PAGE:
The promise of machine learning (ML) and artificial intelligence (AI) is that it will help your business find the secret sauce in its data, catapulting you ahead of the competition. Far too often, however, these technologies fail to deliver. Research from Gartner suggests 85% of big data projects fall short – and by 2022 it expects this to have improved by just five percentage points.
Now, however, a British technology start-up claims to have developed a suite of tools that can help businesses dramatically tip the odds of data projects succeeding in their favour. Kortical says its platform will save businesses the time and effort of developing their own AI and ML tools, which may or may not deliver; instead, businesses can use Kortical’s own solutions to parse their data for the business insight they require.
How can potential clients be confident Kortical’s platform will work any better than their own solutions? Well, Kortical CEO and founder Andy Gray points to the company’s track record working with clients ranging from the global accountancy giant Deloitte to the UK’s National Health Service. Its tools have been deployed to help businesses reduce wastage, drive productivity and introduce automation.
“At the moment, businesses are still in the early days of the machine learning gold rush, where you can crest a hill and stumble upon a nugget,” Gray explains. “Better ML accelerators are like better metal detectors that help you find those nuggets faster.” In this analogy, Kortical is the provider of your metal detector. The company says clients have enjoyed positive return on investment outcomes in 92% of deployments so far.
Gray is particularly proud of Kortical’s record in challenging Google’s Vertex AI technology. The companies went head to head two years ago at a “Datathon” run by the investment company Schroders, with platforms asked to crunch through public dataset from Kaggle and a real-life client. Kortical delivered a performance that was 2.47% better across all datasets and 10.75% better on the real-life client – an improvement that would have delivered £500,000 of additional savings, it claims. Kortical also delivered its results seven times’ more quickly.
The company’s value proposition is built on the belief that a broad range of businesses and other organisations are excited by what AI and ML technologies have to offer, but nervous about how to take advantage. Skills are in short supply, technology can be expensive, and there are no guarantees of success.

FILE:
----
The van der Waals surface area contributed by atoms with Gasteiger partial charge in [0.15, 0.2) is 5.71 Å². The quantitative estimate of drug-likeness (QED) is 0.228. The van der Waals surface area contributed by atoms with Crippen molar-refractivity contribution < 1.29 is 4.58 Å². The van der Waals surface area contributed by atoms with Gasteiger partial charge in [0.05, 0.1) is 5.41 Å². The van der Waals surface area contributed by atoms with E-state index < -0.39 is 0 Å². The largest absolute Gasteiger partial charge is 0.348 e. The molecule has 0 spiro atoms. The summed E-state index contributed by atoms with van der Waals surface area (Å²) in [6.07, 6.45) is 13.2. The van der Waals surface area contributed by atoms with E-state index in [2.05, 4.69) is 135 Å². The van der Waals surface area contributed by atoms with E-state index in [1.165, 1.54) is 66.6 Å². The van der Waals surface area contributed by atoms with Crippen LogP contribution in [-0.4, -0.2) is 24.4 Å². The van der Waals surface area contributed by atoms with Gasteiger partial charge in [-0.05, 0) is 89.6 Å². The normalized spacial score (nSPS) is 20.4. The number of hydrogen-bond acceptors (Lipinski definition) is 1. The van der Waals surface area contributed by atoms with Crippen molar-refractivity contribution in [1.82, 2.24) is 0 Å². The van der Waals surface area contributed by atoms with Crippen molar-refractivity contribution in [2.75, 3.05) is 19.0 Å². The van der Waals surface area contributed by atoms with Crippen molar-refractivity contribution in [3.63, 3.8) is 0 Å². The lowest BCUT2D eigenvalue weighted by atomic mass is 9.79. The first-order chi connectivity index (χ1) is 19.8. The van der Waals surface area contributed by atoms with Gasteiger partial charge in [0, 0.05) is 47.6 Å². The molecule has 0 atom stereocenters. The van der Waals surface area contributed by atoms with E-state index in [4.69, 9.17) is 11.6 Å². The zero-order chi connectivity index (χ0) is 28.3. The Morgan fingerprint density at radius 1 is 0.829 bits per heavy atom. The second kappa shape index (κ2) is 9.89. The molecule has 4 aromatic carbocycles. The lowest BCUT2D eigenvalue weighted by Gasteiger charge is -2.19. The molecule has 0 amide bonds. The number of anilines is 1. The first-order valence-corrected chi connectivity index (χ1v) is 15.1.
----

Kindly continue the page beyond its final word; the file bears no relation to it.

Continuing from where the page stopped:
Even the largest companies are struggling with these challenges, Kortical points out. Clients such as Deloitte see the potential to drive efficiency and productivity but have chosen to use its platforms to crunch the data. At the NHS, Kortical helped deliver a 54% saving on blood supply chain wastage for the taxpayers who ultimately fund the service.
Gray believes that the ML sector is now beginning to come of age. “Initially it was really only the big players that were the early adopters – they had the luxury to experiment with new technology and those experiments have turned into significant business,” he says. “Increasingly we’re now seeing smaller businesses that recognise the strategic advantage and huge potential of ML to really distance themselves from their competitors.”
As acceptance grows, however, Kortical believes more businesses will choose to partner with specialists like it, rather than trying to develop their own in-house competencies. It points to Gartner research estimating that by 2022, 75% of all new end-user solutions using AI and ML techniques will be built using commercial solutions rather than open source.
The company’s tools are essentially aimed at any organisation that has a data set and a business problem it wants to solve. They work with tabular and time series data, as well as natural language processing, with popular use cases so far including back office automation, demand prediction and hyper-personalized marketing.
“The conversation has shifted from do I need a machine learning accelerator platform, to which platform should I use?,” Gray says. And with more companies now focusing on the growth agenda as the global economy begins to recover from the Covid-19 pandemic, Kortical believes adoption rates will accelerate.
Gray adds: “Over the past 12 months, businesses have focused on continuity and their remote work set ups, but this year we’re seeing signs of growth getting back to 300% year-on-year and will be looking to raise an investment round by the end of the year.”